When the empty pantry left us feeling dismal, they were there for us. When the long day at work left us too exhausted to cook, their notifications popped up. When we didn’t know who else to turn to in the darkest moments of loadshedding, they were the bike-lit light at the end of the tunnel.
Personal chefs to the nation, if not the world, Uber Eats is the unsung kitchen hero. And now, they’re looking at becoming a virtual mall.
It all started with a new market
After Uber Eats opened its own ‘dark’ grocery store earlier this year (in partnership with the Smart Kitchen Co) its success could only mean one thing —an opportunity had arisen.
Uber Eats had found its own footing as a virtual retailer, instead of just the middleman between your hangriest moments and restaurants.
An expansion only made sense. Now, the companies are rolling out a number of virtual markets all over the country, but that’s not all.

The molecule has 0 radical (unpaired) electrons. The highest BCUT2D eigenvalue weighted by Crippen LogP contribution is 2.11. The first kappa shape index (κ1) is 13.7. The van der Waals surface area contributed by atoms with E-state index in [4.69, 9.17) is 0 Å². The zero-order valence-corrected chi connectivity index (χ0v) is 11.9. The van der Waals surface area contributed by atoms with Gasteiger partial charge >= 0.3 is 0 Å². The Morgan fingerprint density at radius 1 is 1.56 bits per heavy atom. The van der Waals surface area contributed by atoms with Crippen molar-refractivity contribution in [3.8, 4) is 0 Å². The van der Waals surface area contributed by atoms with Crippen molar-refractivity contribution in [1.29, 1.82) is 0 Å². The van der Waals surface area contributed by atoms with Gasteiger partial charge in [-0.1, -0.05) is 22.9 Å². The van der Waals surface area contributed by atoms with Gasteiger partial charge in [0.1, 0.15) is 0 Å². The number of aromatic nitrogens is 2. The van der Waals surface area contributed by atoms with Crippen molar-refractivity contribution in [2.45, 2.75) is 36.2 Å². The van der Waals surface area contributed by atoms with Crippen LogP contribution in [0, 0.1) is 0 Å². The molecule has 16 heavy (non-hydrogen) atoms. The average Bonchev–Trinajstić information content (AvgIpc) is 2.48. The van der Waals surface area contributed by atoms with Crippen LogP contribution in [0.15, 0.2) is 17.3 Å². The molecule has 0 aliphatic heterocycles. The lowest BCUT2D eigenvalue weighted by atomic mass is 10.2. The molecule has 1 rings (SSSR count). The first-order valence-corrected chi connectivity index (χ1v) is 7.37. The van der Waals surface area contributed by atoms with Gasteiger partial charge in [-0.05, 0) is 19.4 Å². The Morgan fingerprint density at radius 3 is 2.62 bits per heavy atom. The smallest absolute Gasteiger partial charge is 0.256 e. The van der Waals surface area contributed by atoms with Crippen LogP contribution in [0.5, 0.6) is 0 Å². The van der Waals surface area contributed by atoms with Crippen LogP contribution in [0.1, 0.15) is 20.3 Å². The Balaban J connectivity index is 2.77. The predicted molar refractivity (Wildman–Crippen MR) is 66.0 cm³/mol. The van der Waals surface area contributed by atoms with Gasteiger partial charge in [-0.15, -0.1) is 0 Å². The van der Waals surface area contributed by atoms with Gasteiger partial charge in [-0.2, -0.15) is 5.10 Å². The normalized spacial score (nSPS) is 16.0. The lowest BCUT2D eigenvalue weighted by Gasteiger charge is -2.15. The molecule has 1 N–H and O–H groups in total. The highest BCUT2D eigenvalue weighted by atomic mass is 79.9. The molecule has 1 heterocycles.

Uber Eats, the Virtual Mall of convenience dreams
Referencing the Mall of Africa, Uber Eats is shooting for the consumer-approved stars and hopes to become its own virtual mall.
Why would consumers opt for a virtual mall instead of a real one? The same reason Checker’s Sixty60 exists; people want quick convenience. However, UberEats has taken things one step further, or quicker.
According to the Head of Grocery and New Verticals for Uber Eats Sub-Saharan Africa, Cikida Gcali-Mabusela; the majority of people who shopped via the dark market got their goods in less than 15 minutes.
Imagine a virtual mall where you could get everything you needed in the same time it takes to have a quick shower?
Now, I know what you’re thinking. What about TakeAlot? Isn’t that a virtual mall?
Essentially yes, but the catch is in the delivery time, a pain point that every clever business is focused on right now. If Uber Eats navigates a way to rapidly decrease delivery times for all kinds of goods beyond food, brick-and-mortar malls might start sweating.
Feature Image: Alamy